PUBLISHED: 11:27 EST, 13 June 2012 | UPDATED: 13:46 EST, 13 June 2012
- Elijah Turley was left an emotional and physical wreck
- Suffered a series of incidents between 2005 and 2008
- Steel giant ArcelorMittal punished for ‘hostile work environment’ at New York-area plant
- Lawyer: ‘This case is about the breakdown of a man’
Left an emotional wreck: Black steel worker Elijah Turley (not pictured) has been awarded $25million in damages after suffering years of racist abuse at the hands of his fellow employees at a plant in Buffalo, U.S (file image)
A federal jury has awarded $25million in damages to a U.S. steel plant employee who says his bosses at Luxembourg-based ArcelorMittal failed to stop years of racial taunts and insults from co-workers.
A jury yesterday found ArcelorMittal and some of its former executives responsible for the treatment of Elijah Turley at the company’s Buffalo, New York-area steel plant, which closed in 2009.
Turley, who is black, testified that ‘KKK’ was written on the walls of the plant and a stuffed monkey with a noose around its neck was found hanging from his driver’s side mirror.
‘It’s absolutely shocking that a case like this is in court in 2012,’ said Turley’s lawyer, Ryan J. Mills, in his closing argument, it was reported in the Buffalo News.
‘It should be viewed as atrocious and intolerable in a civilized society.’
The jury’s unanimous decision followed a three-week trial,where African-American Turley testified about a series of incidents from 2005 to 2008 which left him a physical and emotional wreck and forever changed his life.
The payout was intended to either punish the company or deter it from engaging in similar conduct, the court heard.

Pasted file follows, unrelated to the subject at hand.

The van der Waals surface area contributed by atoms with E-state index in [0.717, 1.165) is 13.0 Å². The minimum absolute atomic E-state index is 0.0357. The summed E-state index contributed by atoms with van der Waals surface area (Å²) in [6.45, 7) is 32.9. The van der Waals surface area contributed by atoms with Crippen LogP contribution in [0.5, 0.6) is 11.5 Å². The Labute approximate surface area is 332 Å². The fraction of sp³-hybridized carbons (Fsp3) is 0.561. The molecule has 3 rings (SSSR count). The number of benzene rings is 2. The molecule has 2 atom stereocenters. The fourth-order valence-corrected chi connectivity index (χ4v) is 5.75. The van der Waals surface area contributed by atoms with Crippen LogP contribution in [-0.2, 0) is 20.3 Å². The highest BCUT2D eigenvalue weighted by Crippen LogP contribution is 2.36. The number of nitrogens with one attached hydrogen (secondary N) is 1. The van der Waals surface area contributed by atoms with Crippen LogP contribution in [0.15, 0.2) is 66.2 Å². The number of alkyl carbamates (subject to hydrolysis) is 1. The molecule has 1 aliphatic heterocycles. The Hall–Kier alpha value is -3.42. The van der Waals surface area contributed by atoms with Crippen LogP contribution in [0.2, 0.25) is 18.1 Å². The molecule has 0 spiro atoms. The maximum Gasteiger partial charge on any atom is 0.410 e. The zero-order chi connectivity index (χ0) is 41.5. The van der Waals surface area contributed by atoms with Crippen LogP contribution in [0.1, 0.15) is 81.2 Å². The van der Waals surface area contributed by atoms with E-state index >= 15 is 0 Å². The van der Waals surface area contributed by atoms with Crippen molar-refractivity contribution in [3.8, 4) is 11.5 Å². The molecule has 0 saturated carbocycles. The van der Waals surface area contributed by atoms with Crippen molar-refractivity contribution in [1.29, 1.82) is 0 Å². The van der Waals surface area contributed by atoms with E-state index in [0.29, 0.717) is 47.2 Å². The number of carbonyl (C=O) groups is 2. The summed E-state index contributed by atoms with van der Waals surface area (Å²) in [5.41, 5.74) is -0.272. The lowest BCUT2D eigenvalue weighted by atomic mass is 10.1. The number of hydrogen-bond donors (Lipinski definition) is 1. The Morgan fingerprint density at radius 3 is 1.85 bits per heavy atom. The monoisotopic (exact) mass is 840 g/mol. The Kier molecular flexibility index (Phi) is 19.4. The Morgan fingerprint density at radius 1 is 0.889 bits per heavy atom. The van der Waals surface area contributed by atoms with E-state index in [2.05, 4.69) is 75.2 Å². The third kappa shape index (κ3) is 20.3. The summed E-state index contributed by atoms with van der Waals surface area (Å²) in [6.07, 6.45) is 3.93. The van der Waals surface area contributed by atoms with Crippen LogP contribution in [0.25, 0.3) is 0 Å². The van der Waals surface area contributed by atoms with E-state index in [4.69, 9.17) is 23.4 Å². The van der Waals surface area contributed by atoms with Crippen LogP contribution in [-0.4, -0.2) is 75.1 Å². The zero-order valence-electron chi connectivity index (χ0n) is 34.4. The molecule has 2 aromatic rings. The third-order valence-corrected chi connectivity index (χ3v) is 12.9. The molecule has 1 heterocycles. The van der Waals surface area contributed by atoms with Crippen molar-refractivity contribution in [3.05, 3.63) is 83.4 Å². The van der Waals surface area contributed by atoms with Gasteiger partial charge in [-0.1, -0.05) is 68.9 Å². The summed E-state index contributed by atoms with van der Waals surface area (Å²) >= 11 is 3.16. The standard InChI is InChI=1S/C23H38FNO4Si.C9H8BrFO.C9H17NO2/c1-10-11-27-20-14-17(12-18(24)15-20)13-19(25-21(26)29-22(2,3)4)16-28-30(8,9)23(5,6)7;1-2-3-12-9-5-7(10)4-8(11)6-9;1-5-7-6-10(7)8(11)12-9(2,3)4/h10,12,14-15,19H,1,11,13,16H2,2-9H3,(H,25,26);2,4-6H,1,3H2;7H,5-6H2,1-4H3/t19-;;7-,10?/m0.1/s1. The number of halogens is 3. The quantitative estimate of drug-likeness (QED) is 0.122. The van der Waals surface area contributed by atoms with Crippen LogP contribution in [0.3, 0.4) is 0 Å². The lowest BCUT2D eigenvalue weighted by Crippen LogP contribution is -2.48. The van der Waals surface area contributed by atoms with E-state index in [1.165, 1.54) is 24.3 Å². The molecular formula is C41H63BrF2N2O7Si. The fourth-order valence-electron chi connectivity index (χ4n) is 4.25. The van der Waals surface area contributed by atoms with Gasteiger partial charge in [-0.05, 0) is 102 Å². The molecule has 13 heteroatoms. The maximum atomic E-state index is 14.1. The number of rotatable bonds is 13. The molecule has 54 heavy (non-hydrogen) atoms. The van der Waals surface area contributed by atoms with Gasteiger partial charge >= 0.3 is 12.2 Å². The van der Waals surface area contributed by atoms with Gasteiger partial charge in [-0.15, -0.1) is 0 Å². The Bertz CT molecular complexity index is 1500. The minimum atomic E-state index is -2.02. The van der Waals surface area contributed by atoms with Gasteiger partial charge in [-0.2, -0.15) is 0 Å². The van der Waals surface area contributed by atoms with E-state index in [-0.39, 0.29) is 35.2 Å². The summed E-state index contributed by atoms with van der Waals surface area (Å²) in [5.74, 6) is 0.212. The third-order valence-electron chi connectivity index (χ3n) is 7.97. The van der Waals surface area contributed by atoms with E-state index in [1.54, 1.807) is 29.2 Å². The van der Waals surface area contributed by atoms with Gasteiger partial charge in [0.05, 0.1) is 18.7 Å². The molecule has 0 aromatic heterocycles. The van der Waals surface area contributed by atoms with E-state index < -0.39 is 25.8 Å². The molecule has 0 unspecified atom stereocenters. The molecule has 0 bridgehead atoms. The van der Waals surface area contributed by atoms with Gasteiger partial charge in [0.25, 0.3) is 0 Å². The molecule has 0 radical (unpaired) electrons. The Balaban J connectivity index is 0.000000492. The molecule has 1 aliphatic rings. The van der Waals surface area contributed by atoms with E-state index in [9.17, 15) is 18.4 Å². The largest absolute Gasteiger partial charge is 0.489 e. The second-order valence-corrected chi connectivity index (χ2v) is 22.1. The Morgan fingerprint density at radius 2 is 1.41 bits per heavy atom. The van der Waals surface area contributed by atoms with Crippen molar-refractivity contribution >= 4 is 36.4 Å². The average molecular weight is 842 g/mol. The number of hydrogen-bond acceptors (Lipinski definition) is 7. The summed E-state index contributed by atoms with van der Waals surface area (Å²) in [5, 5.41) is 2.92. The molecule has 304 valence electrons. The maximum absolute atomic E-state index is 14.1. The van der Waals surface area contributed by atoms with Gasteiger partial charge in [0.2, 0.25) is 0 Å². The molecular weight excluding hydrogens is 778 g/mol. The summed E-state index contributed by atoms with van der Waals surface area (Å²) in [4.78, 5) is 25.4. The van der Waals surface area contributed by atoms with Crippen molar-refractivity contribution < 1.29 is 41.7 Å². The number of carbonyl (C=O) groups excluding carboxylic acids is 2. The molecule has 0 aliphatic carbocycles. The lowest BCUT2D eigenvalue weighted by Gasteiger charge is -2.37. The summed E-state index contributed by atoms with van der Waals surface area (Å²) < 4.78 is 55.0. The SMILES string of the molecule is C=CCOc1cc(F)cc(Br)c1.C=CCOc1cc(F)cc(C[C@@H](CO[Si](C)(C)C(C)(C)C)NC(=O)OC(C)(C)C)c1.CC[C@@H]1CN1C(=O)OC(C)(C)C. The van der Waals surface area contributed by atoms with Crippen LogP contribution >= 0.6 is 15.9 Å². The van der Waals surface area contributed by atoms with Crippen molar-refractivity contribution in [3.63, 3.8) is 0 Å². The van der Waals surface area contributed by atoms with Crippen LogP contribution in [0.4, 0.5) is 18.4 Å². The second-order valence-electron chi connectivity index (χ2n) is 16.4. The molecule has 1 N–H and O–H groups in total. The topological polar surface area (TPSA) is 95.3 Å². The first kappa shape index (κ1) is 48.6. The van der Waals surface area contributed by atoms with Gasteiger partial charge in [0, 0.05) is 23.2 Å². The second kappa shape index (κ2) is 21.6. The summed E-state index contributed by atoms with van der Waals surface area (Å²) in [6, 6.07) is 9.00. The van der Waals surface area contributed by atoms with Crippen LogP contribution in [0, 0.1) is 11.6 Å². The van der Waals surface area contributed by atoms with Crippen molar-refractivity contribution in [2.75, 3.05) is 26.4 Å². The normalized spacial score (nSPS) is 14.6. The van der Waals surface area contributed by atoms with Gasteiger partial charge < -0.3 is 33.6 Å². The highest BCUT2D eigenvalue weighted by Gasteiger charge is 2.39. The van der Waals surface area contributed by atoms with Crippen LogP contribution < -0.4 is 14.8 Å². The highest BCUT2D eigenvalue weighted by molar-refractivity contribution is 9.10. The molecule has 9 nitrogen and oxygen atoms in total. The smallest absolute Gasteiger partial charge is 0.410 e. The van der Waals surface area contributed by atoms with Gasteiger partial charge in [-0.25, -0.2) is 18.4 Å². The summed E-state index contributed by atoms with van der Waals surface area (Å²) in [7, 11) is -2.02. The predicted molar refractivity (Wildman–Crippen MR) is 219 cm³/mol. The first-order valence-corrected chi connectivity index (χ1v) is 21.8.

Turley, a processor operator in the plant’s pickler department, and others told of instances where he was called ‘monkey’ or ‘boy.’
In his court papers, Turley offered a chronology of events that included the stuffed monkey hanging from his car in the plant parking lot and the ‘KKK’ graffiti written on chalk inside the facility.
Mills told the jury: ‘This case is about the breakdown of a man. He wanted to be treated equally, treated equally in a culture that hadn’t changed since the 1950s.’
Lawyers for ArcelorMittal say the company took steps to halt the harassment, including suspending employees involved.
But the jury found ArcelorMittal liable for allowing a ‘hostile work environment’ to exist and for the ‘intentional infliction of emotional distress’.
‘We are astonished by today’s decision and consider the compensatory and punitive damages figure excessive,’ ArcelorMittal said in a statement.
ArcelorMittal, the world’s largest steel maker by sales, was found liable for all, but a small percentage of the $25million award.
The company has not commented on whether it will appeal.